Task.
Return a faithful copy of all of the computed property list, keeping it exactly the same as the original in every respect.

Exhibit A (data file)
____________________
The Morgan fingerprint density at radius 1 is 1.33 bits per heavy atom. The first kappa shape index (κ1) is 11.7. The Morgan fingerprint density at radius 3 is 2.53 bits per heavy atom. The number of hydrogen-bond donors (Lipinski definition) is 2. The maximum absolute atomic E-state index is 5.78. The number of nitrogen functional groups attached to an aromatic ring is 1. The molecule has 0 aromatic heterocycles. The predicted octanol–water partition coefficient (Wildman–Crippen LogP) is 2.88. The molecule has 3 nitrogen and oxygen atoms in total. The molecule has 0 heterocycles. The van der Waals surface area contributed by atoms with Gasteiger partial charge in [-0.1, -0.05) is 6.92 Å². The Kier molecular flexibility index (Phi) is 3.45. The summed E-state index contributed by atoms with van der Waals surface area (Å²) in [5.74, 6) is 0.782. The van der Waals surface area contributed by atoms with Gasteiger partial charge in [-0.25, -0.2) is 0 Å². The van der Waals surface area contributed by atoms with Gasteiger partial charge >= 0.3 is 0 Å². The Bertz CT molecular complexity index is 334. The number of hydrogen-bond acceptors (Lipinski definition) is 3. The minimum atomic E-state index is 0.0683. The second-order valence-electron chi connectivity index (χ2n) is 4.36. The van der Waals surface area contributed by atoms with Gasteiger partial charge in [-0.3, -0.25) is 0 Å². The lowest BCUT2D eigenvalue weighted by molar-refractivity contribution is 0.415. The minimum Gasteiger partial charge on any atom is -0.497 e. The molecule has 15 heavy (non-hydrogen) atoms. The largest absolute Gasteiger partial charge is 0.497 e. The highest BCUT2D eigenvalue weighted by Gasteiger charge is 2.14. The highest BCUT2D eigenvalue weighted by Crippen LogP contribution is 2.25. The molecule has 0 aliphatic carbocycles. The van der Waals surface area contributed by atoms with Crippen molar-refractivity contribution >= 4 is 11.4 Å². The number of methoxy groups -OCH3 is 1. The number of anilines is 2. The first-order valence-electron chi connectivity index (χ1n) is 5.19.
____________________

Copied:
The Morgan fingerprint density at radius 1 is 1.33 bits per heavy atom. The first kappa shape index (κ1) is 11.7. The Morgan fingerprint density at radius 3 is 2.53 bits per heavy atom. The number of hydrogen-bond donors (Lipinski definition) is 2. The maximum absolute atomic E-state index is 5.78. The number of nitrogen functional groups attached to an aromatic ring is 1. The molecule has 0 aromatic heterocycles. The predicted octanol–water partition coefficient (Wildman–Crippen LogP) is 2.88. The molecule has 3 nitrogen and oxygen atoms in total. The molecule has 0 heterocycles. The van der Waals surface area contributed by atoms with Gasteiger partial charge in [-0.1, -0.05) is 6.92 Å². The Kier molecular flexibility index (Phi) is 3.45. The summed E-state index contributed by atoms with van der Waals surface area (Å²) in [5.74, 6) is 0.782. The van der Waals surface area contributed by atoms with Gasteiger partial charge in [-0.25, -0.2) is 0 Å². The van der Waals surface area contributed by atoms with Gasteiger partial charge >= 0.3 is 0 Å². The Bertz CT molecular complexity index is 334. The number of hydrogen-bond acceptors (Lipinski definition) is 3. The minimum atomic E-state index is 0.0683. The second-order valence-electron chi connectivity index (χ2n) is 4.36. The van der Waals surface area contributed by atoms with Gasteiger partial charge in [-0.3, -0.25) is 0 Å². The lowest BCUT2D eigenvalue weighted by molar-refractivity contribution is 0.415. The minimum Gasteiger partial charge on any atom is -0.497 e. The molecule has 15 heavy (non-hydrogen) atoms. The largest absolute Gasteiger partial charge is 0.497 e. The highest BCUT2D eigenvalue weighted by Gasteiger charge is 2.14. The highest BCUT2D eigenvalue weighted by Crippen LogP contribution is 2.25. The molecule has 0 aliphatic carbocycles. The van der Waals surface area contributed by atoms with Crippen molar-refractivity contribution >= 4 is 11.4 Å². The number of methoxy groups -OCH3 is 1. The number of anilines is 2. The first-order valence-electron chi connectivity index (χ1n) is 5.19.